The exodus as a whole foreshadowed this reality (cf. Luke 9:31), but also individual elements of Israel’s deliverance also foreshadowed the coming of Christ (e.g., the Passover, the Red Sea, and the leader Moses). With the repeated emphasis on the arm of the Lord, we find the Old Testament a growing body of evidence that what God did in the Exodus, he would do in a far greater way in the future.

In the Prophets, we hear promises that the Lord would again save his people by his arm. And in Isaiah, in particular, the revealing of the arm in Isaiah 52:10 leads us in that section to see how God would save. Isaiah 53 foretells of the Servant whose body would offered as a sacrifice to pay the penalty of sin for his people. Moreover, Isaiah 59 informs us that no man was there to intercede and bring justice to the nations (v. 15). Therefore, God himself would bring salvation by his arm. Only now, in the fullness of this passage and in the fullness of time, we know that God did not send an arm. Rather, his arm is his Son.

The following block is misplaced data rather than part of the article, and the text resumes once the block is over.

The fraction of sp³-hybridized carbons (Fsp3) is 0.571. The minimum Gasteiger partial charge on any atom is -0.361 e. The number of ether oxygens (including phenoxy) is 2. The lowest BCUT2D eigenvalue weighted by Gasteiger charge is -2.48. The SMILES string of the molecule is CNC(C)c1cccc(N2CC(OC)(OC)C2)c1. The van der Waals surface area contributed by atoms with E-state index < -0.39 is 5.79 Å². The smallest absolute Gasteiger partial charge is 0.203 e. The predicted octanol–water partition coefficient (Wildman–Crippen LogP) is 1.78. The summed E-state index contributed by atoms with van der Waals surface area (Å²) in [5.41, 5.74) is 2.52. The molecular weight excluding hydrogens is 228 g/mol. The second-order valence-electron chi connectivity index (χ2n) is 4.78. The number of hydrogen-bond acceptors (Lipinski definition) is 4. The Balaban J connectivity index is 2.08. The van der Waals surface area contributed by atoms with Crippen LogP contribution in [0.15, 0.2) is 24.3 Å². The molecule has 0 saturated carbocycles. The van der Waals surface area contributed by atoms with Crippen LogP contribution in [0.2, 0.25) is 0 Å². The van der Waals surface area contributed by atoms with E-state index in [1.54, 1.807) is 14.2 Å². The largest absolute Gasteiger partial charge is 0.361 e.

Just as God’s arm was seen in the working of Moses to lead his people out of Egypt, so now Christ has come to be a greater Moses and a greater Savior. He is the arm of the Lord, and with the body prepared for him (Hebrews 10:5), his nailed pierced hands have redeemed his people. In this way, the Word of God is both fulfilled and the salvation that God brings is even better than could be imagined by the saints of old.

For us, reading all of this, we should marvel at what God has done and see the precision, the power, and the passion God has to bring salvation to his people. In the Old Testament, we see it in shadows. We hear it in promises. But now in Christ, we see the whole story, and we see that God’s arm is more than a metaphor—he is a person, who has come to bring salvation to all the earth.